Modeler and DCC expert Steve Barkley uses a piece of test track as a programming track for programming his locomotives. He has two wires soldered to the two rails and connects the two wires to the programming output on the command station. The first wire is connected and screwed down to the connector, and he does the same with the second wire.
The programming track is now wired in place and operational. This is the simplest form of programming track. A friend of Steve’s has made a combination programing and test track which he has used with success for the past year or so. This friend demonstrates its use and construction.
Wayne Meaux, modeler and DCC expert, designed his own track for simplicity. He wanted to be able to program and test at the workbench. It has three inputs. One is for programming and one is a DC input so he can evaluate and test DC engines before he installs decoders. The box is a project box purchased at a local electronic store and the connection is a simple trailer connection purchased at a local automotive store.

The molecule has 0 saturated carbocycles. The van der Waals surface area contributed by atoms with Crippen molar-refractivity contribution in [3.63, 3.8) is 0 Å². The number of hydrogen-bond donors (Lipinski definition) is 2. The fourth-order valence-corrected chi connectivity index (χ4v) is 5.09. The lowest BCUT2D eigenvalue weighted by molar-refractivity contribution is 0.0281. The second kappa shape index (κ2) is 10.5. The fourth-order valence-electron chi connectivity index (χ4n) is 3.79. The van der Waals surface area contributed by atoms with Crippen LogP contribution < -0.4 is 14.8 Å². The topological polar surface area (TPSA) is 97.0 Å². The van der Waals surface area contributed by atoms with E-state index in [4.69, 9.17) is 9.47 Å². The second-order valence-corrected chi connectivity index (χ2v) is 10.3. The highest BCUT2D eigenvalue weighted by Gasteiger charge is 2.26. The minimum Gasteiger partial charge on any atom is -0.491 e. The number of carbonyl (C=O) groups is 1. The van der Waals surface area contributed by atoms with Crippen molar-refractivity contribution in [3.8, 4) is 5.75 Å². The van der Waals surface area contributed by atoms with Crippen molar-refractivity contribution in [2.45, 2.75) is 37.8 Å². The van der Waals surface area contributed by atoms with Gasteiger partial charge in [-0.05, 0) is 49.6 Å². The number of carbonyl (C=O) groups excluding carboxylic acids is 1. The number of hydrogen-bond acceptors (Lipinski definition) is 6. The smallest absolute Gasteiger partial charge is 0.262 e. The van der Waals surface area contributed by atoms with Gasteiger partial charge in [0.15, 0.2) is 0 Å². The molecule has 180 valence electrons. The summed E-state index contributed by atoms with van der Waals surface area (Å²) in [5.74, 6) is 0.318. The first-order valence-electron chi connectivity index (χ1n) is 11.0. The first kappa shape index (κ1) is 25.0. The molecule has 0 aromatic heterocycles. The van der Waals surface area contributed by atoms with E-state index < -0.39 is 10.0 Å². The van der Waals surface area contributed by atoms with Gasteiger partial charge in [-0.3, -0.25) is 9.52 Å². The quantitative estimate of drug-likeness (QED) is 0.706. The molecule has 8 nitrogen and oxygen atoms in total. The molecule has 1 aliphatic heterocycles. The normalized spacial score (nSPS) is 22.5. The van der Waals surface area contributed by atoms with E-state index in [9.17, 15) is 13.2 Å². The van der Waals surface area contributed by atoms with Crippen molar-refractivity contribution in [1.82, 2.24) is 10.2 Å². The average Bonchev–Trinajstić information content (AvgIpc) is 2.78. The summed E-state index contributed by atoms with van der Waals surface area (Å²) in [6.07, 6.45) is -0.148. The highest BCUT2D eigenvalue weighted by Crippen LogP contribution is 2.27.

The other end is connected to the layout, with the run and programming connections from the command station. This connector is easily removed. Wayne shows how easy it is to evaluate an engine. He places an engine on the track, sets the switch to program, and enters into program mode on the throttle so he can test and evaluate the programming of the engine.
After programming, he simply switches the flip to run and enters into run mode on the throttle. The engine is run back and forth and tested is this way. The track makes it easier to test and program decoders at the workbench. For more information on wiring your layout or an introduction to digital command control, visit the Model Railroad Academy website.